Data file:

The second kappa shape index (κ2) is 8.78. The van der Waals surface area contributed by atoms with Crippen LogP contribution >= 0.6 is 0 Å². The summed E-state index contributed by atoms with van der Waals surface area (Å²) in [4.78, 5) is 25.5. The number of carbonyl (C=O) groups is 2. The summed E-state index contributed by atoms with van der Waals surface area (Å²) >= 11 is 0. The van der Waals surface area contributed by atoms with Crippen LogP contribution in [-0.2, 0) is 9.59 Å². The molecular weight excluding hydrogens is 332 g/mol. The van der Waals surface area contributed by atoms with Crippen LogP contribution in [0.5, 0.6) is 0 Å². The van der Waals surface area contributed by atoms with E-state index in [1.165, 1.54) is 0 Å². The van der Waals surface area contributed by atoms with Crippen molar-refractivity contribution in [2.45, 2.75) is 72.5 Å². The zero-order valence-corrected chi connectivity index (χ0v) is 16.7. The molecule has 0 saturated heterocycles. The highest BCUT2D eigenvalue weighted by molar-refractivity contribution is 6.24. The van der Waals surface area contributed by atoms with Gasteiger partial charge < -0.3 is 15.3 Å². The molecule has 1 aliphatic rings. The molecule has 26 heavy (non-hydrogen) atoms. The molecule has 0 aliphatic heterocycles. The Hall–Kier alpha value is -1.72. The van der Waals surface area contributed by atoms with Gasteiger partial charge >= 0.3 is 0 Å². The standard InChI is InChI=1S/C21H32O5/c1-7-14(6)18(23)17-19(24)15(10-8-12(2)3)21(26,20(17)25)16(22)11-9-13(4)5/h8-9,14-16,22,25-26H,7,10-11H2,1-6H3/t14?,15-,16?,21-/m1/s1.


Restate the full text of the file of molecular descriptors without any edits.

The second kappa shape index (κ2) is 8.78. The van der Waals surface area contributed by atoms with Crippen LogP contribution >= 0.6 is 0 Å². The summed E-state index contributed by atoms with van der Waals surface area (Å²) in [4.78, 5) is 25.5. The number of carbonyl (C=O) groups is 2. The summed E-state index contributed by atoms with van der Waals surface area (Å²) >= 11 is 0. The van der Waals surface area contributed by atoms with Crippen LogP contribution in [-0.2, 0) is 9.59 Å². The molecular weight excluding hydrogens is 332 g/mol. The van der Waals surface area contributed by atoms with Crippen LogP contribution in [0.5, 0.6) is 0 Å². The van der Waals surface area contributed by atoms with E-state index in [1.165, 1.54) is 0 Å². The van der Waals surface area contributed by atoms with Crippen molar-refractivity contribution in [2.45, 2.75) is 72.5 Å². The zero-order valence-corrected chi connectivity index (χ0v) is 16.7. The molecule has 0 saturated heterocycles. The highest BCUT2D eigenvalue weighted by molar-refractivity contribution is 6.24. The van der Waals surface area contributed by atoms with Gasteiger partial charge < -0.3 is 15.3 Å². The molecule has 1 aliphatic rings. The molecule has 26 heavy (non-hydrogen) atoms. The molecule has 0 aliphatic heterocycles. The Hall–Kier alpha value is -1.72. The van der Waals surface area contributed by atoms with Gasteiger partial charge >= 0.3 is 0 Å². The standard InChI is InChI=1S/C21H32O5/c1-7-14(6)18(23)17-19(24)15(10-8-12(2)3)21(26,20(17)25)16(22)11-9-13(4)5/h8-9,14-16,22,25-26H,7,10-11H2,1-6H3/t14?,15-,16?,21-/m1/s1.